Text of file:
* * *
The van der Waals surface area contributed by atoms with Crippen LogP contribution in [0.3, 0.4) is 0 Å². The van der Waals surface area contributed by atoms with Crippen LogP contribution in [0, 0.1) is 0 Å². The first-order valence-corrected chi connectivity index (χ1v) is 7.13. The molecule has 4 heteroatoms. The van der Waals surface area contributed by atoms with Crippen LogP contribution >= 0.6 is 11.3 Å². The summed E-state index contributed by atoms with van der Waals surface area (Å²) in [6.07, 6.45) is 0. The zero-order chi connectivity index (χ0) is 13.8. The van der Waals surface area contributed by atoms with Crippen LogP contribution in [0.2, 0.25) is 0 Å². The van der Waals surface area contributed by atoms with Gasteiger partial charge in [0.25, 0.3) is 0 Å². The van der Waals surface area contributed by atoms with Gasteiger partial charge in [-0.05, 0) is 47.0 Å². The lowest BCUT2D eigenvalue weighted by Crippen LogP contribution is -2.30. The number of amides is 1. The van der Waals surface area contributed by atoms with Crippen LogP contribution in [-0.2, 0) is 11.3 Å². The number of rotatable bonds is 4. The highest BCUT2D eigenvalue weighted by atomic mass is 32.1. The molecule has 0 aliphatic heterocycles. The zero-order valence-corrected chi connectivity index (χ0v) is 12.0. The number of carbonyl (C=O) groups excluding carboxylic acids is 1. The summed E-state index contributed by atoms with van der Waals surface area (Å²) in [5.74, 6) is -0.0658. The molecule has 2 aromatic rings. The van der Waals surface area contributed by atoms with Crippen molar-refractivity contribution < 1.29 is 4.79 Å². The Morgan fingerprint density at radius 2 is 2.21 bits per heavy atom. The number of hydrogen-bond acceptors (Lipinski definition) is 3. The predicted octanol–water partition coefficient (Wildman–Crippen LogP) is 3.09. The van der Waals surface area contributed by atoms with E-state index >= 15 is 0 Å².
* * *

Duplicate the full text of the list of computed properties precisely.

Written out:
The van der Waals surface area contributed by atoms with Crippen LogP contribution in [0.3, 0.4) is 0 Å². The van der Waals surface area contributed by atoms with Crippen LogP contribution in [0, 0.1) is 0 Å². The first-order valence-corrected chi connectivity index (χ1v) is 7.13. The molecule has 4 heteroatoms. The van der Waals surface area contributed by atoms with Crippen LogP contribution >= 0.6 is 11.3 Å². The summed E-state index contributed by atoms with van der Waals surface area (Å²) in [6.07, 6.45) is 0. The zero-order chi connectivity index (χ0) is 13.8. The van der Waals surface area contributed by atoms with Crippen LogP contribution in [0.2, 0.25) is 0 Å². The van der Waals surface area contributed by atoms with Gasteiger partial charge in [0.25, 0.3) is 0 Å². The van der Waals surface area contributed by atoms with Gasteiger partial charge in [-0.05, 0) is 47.0 Å². The lowest BCUT2D eigenvalue weighted by Crippen LogP contribution is -2.30. The number of amides is 1. The van der Waals surface area contributed by atoms with Crippen LogP contribution in [-0.2, 0) is 11.3 Å². The number of rotatable bonds is 4. The highest BCUT2D eigenvalue weighted by atomic mass is 32.1. The molecule has 0 aliphatic heterocycles. The zero-order valence-corrected chi connectivity index (χ0v) is 12.0. The number of carbonyl (C=O) groups excluding carboxylic acids is 1. The summed E-state index contributed by atoms with van der Waals surface area (Å²) in [5.74, 6) is -0.0658. The molecule has 2 aromatic rings. The van der Waals surface area contributed by atoms with Crippen molar-refractivity contribution < 1.29 is 4.79 Å². The Morgan fingerprint density at radius 2 is 2.21 bits per heavy atom. The number of hydrogen-bond acceptors (Lipinski definition) is 3. The predicted octanol–water partition coefficient (Wildman–Crippen LogP) is 3.09. The van der Waals surface area contributed by atoms with E-state index >= 15 is 0 Å².